If nurses are the most trusted healthcare professionals, then what could be better for active agers than bringing them into the fitness realm, as well?
“Nurse coaches” are just that: people trained as both a nurse and a personal trainer.
It’s part of a growing effort to bridge the gap between traditional health care and the exercise industry. They don’t always operate in harmony for the benefit of the patient-client. Just think if your doctor ever made a flat-out prohibition against physical activity. Or if your trainer gave you directions like you were a college athlete.
Nicole Vienneau is a senior faculty member at the Integrative Nurse Coach Academy, a longtime intensive care nurse, active-aging specialist; and owner of Blue Monarch Health, which brings fitness services to people over 50 in their own environments.
“Let’s help people figure out what’s important to them about their life and their health BEFORE they actually get sick,” she says. Here are a few of her tips.
- Move more. It improves sleep, mood, memory, and inflammation. Exercise three to five times a week.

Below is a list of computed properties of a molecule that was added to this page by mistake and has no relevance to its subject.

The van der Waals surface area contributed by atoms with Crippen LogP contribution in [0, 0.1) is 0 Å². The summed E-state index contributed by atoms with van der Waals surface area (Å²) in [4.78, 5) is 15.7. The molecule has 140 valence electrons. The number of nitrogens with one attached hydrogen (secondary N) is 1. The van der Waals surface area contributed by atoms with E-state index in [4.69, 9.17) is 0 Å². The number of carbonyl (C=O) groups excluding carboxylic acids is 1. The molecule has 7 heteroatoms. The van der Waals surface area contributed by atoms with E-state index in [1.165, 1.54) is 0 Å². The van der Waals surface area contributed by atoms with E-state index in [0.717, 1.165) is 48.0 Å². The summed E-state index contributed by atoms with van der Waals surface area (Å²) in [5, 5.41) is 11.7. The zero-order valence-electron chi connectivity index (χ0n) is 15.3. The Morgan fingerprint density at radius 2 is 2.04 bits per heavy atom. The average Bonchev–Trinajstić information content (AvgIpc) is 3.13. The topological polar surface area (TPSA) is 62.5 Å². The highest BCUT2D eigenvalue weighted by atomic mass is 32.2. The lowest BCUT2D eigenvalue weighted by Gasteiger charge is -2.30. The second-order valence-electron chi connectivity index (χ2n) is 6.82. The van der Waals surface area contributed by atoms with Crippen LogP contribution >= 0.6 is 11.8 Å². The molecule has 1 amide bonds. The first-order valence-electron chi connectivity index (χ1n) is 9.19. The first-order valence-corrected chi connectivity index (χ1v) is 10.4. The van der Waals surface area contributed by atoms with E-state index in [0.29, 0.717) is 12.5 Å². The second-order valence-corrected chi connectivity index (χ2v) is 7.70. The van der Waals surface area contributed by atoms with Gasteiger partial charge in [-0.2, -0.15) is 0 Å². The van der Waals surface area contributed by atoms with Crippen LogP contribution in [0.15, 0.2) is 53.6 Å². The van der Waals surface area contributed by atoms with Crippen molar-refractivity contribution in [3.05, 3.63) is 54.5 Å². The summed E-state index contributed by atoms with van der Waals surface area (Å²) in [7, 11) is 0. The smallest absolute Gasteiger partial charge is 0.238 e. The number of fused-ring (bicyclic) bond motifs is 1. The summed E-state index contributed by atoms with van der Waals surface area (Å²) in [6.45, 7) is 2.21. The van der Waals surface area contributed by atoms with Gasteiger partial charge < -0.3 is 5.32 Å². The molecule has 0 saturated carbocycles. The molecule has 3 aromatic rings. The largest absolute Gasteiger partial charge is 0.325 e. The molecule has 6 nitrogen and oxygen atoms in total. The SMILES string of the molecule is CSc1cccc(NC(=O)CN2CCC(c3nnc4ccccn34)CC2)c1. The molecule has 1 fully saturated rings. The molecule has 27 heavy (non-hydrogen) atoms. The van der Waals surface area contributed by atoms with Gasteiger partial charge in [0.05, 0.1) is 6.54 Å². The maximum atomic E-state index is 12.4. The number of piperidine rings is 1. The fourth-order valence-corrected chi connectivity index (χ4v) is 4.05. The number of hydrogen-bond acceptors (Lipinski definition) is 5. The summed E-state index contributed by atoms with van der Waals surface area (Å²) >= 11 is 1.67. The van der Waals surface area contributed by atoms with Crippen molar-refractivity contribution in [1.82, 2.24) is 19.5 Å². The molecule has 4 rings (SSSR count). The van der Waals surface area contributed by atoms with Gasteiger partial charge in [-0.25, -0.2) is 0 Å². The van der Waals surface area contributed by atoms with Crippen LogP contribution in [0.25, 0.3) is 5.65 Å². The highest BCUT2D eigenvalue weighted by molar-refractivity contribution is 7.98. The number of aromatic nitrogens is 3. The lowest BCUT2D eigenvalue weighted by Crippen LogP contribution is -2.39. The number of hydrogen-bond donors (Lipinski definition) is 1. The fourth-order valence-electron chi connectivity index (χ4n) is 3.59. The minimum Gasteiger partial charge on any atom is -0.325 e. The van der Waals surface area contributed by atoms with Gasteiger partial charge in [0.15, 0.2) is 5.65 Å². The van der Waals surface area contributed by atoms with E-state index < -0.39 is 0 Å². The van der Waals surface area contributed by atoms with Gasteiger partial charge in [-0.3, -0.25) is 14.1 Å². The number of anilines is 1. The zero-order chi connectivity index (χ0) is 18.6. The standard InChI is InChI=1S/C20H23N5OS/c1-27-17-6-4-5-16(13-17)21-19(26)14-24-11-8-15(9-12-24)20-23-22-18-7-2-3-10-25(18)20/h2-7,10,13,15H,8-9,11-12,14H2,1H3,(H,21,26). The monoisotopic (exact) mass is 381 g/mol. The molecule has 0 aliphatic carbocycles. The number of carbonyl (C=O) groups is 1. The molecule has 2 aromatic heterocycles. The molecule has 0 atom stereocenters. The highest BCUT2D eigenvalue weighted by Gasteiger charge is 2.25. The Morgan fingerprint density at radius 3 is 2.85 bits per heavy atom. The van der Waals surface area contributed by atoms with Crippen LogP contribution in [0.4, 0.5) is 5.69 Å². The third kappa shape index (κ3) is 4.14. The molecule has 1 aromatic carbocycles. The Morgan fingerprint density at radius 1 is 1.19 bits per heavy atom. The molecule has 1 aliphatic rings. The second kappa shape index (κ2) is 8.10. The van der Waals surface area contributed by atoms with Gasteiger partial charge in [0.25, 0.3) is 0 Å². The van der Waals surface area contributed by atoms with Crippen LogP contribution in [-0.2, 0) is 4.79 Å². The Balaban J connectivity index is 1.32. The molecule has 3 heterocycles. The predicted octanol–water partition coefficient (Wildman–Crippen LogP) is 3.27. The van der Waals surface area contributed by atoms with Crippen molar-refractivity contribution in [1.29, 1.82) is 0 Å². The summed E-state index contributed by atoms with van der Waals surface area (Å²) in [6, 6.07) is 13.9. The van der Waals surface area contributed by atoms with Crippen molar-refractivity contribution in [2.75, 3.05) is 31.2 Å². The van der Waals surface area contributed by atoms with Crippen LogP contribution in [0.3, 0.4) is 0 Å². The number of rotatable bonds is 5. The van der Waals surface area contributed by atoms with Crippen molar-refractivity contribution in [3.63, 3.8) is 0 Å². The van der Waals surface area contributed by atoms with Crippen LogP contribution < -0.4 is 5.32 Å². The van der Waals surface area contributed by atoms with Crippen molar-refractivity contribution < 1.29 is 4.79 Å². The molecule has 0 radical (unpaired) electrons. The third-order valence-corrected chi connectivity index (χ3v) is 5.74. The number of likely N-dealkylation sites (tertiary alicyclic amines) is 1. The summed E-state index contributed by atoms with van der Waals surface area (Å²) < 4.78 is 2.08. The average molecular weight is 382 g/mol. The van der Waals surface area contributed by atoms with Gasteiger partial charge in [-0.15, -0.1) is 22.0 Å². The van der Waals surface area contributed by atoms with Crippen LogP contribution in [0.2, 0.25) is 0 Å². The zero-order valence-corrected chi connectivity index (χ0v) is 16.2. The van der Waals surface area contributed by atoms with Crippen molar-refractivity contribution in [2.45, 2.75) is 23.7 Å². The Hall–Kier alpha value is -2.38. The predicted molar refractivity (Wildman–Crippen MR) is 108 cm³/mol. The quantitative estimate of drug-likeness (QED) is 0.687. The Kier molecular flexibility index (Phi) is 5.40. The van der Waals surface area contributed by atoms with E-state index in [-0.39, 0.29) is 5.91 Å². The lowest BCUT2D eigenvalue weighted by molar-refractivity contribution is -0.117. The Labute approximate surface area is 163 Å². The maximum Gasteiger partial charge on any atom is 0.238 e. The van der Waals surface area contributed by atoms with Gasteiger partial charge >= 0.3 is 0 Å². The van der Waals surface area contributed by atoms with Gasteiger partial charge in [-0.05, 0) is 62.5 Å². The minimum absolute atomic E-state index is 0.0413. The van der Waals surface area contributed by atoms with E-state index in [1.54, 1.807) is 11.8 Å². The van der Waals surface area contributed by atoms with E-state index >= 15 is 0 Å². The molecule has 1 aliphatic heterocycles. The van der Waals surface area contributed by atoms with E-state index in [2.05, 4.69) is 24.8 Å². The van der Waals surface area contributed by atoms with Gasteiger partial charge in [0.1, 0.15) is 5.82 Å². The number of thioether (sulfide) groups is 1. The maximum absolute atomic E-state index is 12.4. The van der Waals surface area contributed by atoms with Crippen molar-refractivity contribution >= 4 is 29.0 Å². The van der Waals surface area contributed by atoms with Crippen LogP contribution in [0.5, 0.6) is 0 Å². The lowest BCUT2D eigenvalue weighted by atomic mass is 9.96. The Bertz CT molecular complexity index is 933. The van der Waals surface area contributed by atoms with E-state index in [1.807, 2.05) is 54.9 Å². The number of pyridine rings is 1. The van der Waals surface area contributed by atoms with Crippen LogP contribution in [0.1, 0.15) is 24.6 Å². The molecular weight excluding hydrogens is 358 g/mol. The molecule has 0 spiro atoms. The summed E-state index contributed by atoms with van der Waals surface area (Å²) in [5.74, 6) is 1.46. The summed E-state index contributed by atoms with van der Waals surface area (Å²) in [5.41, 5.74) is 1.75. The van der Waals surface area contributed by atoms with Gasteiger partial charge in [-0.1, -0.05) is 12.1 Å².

- Sleep better by eliminating caffeine after lunch, removing electronics from the bedroom, and investing in comfortable pillows and linen.
- Keep learning. Read books, visit museums, or take a continuing education course with a friend.
- Keep socializing. Find and nurture friends at the gym, religious organizations, political groups, etc. Make a lunch date with an old friend.
- If you’re going to a new fitness class, arrive early and introduce yourself to the instructor.
- Remember that you are a whole, complex human being – not just a collection of body parts.
Learn more with Nicole on the Optimal Aging podcast.
Holly Kouvo is a personal trainer, functional aging specialist, senior fitness specialist, brain health trainer, writer, and speaker.